Deadlines piling up, computer on a go-slow? Or maybe it’s the mother of all traffic jams making you late to work… It is, unfortunately inevitable that stress will affect us all at some point. With a staggering 12.5 Million working days lost due to work-related stress, depression or anxiety in 2016/17 alone (HSE,2018), we decided to look at some simple yet effective ways to try and combat the growing problem.
Time-Management and Planning
With 44% of stress in the workplace stemming from an overbearing workload (HSE, 2018), emphasizing the importance of planning ahead and managing your time effectively. It’s often the simple tasks that are neglected, but by communicating effectively, writing to-do-lists and implementing forward thinking, some of that unnecessary stress may just be relieved.
Although easier said than done, having a solid support system of friends and colleagues can do you the world of good. 14% admitted that a lack of support was the main trigger for their burnout, and that a lack of communication and emotional outlets were needed (HSE, 2018). Removing yourself from a stressful situation and going to “cool down” with a colleague could help prevent stress building up over time. Grab a coffee, take a walk round the office or simply spend some time away from whatever caused the initial tension.
Maintain your workspace
Einstein once stated, “If a cluttered desk is a sign of a cluttered mind, of what, then, is an empty desk a sign?” – however, countless studies have revealed the importance of a clean and organised area (sorry Einstein). One study found that 40% of office workers noticed a drop in productivity due to an untidy workspace, with another claiming that 49%’s attitude towards work worsened as a direct consequence (brother.co.uk). So, file away those papers and organise that annoying desk clutter, it just might help make you feel better.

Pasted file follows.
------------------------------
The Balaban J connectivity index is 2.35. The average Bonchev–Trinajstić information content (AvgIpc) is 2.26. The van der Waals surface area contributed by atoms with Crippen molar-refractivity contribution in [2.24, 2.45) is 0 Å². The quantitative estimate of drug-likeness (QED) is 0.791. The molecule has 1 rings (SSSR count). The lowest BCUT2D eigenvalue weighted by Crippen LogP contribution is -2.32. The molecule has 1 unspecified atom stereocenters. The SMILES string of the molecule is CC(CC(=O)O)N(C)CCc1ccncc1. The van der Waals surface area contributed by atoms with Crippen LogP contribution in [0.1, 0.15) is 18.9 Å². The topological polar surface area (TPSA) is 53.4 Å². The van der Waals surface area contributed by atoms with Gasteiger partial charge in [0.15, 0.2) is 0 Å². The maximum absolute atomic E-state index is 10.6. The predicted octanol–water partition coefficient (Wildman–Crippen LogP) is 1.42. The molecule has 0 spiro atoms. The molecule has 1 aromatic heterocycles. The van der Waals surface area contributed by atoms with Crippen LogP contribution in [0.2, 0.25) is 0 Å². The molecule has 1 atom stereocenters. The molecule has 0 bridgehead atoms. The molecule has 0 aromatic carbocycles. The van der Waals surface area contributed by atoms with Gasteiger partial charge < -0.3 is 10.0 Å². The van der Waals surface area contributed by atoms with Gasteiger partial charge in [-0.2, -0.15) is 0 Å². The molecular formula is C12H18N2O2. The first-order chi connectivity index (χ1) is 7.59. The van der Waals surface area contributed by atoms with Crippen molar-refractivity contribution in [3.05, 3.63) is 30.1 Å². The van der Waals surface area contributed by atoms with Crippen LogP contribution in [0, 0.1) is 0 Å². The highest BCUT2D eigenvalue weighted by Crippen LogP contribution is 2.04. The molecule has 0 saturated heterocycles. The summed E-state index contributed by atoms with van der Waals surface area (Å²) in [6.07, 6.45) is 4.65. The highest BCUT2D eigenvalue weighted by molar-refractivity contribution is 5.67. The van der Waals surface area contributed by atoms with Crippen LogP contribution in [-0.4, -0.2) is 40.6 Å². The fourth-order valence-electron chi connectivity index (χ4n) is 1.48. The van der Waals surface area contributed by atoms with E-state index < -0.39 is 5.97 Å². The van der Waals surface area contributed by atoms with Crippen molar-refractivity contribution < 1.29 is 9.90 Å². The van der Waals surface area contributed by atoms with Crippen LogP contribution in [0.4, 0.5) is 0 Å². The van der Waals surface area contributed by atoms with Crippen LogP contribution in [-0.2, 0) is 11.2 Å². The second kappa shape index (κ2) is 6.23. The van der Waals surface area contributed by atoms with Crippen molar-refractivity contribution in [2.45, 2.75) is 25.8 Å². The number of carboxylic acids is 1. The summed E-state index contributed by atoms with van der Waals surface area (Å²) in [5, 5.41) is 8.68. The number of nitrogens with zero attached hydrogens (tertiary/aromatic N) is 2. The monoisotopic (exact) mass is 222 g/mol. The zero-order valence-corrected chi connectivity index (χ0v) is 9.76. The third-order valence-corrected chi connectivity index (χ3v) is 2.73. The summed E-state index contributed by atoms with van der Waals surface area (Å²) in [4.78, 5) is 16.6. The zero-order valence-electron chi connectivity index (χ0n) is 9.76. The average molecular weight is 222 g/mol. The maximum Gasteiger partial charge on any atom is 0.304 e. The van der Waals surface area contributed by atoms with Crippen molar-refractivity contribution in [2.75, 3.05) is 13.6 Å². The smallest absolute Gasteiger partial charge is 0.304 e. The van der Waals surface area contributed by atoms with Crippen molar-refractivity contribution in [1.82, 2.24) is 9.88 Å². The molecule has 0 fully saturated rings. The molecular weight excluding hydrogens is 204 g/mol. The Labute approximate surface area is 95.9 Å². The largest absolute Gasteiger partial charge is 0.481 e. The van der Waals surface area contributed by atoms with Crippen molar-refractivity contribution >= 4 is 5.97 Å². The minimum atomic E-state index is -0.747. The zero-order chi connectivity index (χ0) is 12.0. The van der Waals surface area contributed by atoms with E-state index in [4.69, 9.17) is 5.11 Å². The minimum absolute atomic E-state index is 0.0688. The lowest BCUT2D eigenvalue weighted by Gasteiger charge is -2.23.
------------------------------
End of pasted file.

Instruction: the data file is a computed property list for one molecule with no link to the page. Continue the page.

Sufficient Sleep and Diet
It’s probably the last thing on anyone’s mind after a stressful day at work, but a healthy diet can help to de-stress your system. When stressed, some hormones can actually increase your junk food cravings! (Forbes, 2013).
As well as making most of us grumpy and slow, not getting enough sleep is also a common stress trigger. The body recovers when you sleep, helping you start fresh the next morning, but if you aren’t clocking those hours its likely you’ll feel worse the next day.
A Forbes article shared an easy breathing technique that is scientifically proven to knock you out fast: Cover your right nostril and breathe through your left for three to five minutes – You’re welcome!